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The Homeschool Planning Puzzle

Curriculum planning

In my early years as a home educator I liked to have detailed homeschool plans and colour coded timetables. But after a few months, I’d be back at the computer revising my plans. I felt I’d failed. However as each year closed and I looked back at what I had actually done I realised that I had made progress. Probably not as much as I had hoped but still – it was progress.  I never gave up planning just because I didn’t achieve everything I had hoped, instead I became a more realistic planner. I looked at the rhythm of my homeschool and as I understood my students needs and myself as a teacher I worked with what I knew.

Curriculum planning is fun for some people (I must admit I do like it) but for others it’s a great headache. But whether you like it or not curriculum planning is required when you get registered to homeschool. And even though the prescriptive nature of the Australian Curriculum and other state syllabi can feel very restrictive, planning can actually be quite liberating and stress relieving. Having a plan is like a compass for your homeschool year. It helps you set a course (or buy one) and it gives you a destination for your studies.

Some of us are natural planners and some of us are brilliant at the spontaneous. For me the plans weren’t the issue, it was my stamina to stay focused and motivated. And one of my downfalls in planning is that I never planned for the spontaneous. My plans were always hopeful that every day would be an interruption free good day  and since those kind of days were the exception rather than the rule my optimism became my downfall. 

The Puzzle of Planning

There is a knack to curriculum planning and in some ways it’s very much like putting a puzzle together. Here are a few tips that I have learnt that make planning realistic but comprehensive:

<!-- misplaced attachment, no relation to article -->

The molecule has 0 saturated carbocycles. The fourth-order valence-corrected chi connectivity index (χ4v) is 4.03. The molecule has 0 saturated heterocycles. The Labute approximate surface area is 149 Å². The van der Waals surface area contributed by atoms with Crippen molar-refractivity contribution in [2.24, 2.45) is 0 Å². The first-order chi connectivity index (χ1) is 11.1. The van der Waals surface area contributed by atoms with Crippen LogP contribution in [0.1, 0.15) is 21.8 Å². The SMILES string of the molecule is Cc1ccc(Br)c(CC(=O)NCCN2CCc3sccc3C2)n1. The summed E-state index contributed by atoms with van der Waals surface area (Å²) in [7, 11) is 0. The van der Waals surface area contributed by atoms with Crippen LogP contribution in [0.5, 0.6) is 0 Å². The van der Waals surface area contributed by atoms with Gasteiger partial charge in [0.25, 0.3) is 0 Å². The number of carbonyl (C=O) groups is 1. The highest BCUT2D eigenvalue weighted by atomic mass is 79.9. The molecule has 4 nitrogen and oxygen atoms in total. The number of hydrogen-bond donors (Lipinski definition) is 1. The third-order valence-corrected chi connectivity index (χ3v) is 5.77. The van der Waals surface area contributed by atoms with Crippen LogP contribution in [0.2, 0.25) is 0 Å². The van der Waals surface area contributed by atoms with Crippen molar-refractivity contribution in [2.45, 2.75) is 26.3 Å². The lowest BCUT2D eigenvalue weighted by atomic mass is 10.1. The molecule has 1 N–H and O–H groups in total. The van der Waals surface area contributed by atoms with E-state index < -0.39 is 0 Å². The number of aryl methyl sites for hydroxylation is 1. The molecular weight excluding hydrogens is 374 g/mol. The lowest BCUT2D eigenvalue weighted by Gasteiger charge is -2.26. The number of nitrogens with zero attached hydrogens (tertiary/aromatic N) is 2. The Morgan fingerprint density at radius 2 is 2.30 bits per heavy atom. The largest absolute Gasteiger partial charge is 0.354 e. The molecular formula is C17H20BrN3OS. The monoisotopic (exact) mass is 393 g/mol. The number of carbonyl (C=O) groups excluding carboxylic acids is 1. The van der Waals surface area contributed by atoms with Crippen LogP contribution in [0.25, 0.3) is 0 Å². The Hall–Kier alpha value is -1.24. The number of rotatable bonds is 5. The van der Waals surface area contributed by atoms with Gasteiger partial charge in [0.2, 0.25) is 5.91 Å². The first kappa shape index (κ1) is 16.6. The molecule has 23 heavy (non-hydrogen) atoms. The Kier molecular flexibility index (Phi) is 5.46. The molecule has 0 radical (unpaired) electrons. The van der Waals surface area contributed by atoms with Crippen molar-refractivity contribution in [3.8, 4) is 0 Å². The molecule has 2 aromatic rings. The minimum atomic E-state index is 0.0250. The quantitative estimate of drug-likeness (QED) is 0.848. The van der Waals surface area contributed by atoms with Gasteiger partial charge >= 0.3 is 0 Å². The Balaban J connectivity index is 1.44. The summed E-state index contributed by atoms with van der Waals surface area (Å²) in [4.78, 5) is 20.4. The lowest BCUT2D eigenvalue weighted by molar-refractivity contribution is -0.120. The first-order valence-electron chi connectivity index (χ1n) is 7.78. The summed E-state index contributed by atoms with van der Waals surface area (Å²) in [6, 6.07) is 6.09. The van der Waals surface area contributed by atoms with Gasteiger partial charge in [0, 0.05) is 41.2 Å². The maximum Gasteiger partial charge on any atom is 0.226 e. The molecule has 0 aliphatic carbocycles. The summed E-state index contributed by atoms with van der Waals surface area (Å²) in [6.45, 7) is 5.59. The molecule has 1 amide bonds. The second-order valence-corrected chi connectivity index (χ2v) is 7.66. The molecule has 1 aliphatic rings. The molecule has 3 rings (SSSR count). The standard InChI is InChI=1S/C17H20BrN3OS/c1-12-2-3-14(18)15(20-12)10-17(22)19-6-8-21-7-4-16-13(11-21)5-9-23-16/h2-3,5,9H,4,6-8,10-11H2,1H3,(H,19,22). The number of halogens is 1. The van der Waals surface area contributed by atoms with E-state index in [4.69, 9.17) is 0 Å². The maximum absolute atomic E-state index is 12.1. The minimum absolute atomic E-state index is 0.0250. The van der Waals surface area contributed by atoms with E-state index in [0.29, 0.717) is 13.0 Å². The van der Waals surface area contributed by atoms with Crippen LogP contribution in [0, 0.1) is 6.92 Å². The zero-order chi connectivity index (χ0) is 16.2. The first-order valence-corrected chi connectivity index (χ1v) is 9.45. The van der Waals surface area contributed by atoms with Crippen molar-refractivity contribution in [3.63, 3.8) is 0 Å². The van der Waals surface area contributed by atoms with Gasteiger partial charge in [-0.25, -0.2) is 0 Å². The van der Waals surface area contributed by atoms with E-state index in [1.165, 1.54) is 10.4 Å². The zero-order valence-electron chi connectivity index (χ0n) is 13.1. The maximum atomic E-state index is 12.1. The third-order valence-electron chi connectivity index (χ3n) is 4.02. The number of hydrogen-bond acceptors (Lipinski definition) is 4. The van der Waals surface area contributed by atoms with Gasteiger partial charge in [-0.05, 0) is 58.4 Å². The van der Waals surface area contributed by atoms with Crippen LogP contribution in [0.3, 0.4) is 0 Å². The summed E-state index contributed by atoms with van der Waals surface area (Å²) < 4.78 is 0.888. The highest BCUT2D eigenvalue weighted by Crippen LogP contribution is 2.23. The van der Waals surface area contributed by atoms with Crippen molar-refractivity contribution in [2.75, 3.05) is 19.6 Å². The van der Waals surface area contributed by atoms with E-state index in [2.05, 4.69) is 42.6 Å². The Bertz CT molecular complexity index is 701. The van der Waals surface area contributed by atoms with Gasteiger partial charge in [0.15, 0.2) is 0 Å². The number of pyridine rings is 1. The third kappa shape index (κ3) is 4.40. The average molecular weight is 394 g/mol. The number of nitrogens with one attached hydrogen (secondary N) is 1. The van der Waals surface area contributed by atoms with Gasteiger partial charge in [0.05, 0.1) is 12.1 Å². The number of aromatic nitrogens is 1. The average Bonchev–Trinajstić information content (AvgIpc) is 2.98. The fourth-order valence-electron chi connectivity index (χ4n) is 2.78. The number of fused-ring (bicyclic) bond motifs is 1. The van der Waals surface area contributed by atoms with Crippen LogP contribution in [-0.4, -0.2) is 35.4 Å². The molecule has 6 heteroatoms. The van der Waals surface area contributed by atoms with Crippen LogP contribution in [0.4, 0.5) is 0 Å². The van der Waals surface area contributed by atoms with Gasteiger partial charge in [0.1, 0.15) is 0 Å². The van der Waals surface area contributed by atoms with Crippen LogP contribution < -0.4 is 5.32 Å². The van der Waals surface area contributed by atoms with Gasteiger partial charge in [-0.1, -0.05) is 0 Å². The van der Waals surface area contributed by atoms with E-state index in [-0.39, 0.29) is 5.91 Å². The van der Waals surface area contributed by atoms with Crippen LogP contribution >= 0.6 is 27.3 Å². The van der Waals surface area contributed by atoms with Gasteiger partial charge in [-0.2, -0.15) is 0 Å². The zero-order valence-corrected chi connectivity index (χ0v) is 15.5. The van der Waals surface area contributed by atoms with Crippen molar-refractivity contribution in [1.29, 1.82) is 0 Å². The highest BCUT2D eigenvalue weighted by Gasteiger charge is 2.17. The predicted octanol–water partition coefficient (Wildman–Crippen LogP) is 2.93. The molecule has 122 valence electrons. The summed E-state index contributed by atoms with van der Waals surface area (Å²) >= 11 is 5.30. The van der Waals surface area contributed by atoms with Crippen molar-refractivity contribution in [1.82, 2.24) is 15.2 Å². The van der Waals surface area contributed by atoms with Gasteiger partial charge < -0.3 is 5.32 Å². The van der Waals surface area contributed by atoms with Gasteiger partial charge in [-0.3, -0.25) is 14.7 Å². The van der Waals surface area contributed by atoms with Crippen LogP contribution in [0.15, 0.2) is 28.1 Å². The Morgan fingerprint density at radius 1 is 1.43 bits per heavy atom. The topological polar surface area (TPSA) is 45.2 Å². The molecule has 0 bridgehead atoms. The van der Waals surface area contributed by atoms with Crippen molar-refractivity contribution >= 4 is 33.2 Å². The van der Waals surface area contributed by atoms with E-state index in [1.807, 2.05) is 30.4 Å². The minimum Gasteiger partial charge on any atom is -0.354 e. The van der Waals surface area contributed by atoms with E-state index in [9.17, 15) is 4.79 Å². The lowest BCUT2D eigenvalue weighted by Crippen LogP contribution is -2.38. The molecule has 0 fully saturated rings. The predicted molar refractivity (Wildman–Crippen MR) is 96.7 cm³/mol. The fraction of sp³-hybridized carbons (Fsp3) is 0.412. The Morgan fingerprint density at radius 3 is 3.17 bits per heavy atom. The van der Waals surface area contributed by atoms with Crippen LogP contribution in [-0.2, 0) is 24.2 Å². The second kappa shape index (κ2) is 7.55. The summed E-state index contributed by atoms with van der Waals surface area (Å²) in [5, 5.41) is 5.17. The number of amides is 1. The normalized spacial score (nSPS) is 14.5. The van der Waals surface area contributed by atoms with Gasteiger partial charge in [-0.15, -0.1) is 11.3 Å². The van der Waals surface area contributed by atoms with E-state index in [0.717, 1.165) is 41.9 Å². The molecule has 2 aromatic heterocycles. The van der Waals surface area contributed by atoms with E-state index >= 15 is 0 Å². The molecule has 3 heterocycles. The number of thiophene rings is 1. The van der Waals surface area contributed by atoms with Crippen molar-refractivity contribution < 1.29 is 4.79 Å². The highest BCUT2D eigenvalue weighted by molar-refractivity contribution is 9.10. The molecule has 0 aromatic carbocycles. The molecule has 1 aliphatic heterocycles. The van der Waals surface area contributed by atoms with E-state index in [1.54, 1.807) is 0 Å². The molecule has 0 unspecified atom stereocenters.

1. Look at curriculum planning as a whole. Let all your subjects meld. Tie in your literature studies with all your subject.
  2. Use a teaching philosophy as your base for preparing your course of study rather than the newest curriculum out. This will tend to make your plans a lot more cohesive. For me it was always the Charlotte Mason method.
  3. When I surveyed a group of homeschool mums nearly all of us said we only homeschooled four days per week. Day 5 was for all those out of home events that still were ‘educational’ but not necessarily academic. Plan for 3 days a week for Kindergarten to Year 2 and 4 days a week for Year 3 to Year 6. In high school many of us moved to a five day week because our teens were becoming more independent.
  4. Make it simple. Detailed lesson plans and specific time slots often make you feel stressed because you feel like you didn’t complete the lesson or you are running behind.
  5. Go with your heart. This may sound like a funny thing to say but it is actually quite an intuitive method. So often we have a gut feeling about how we want to teach and this can be right on target. But it may also be challenging but ultimately it will give you a greater sense of purpose and motivation when you believe in the way you are teaching.

More Planning Help

Like I said, I like planning but it didn’t mean I wanted to do everything from scratch. I was happy when I found a book or resource that fitted in with my philosophy and plans. So don’t be afraid to use curriculum if it fits in with your philosophy of education.

If DIY curriculum planning is for you then take a look at our planning guides.

If you are looking for a complete package based on the ideas of Charlotte Mason then have a look at our My Homeschool courses.

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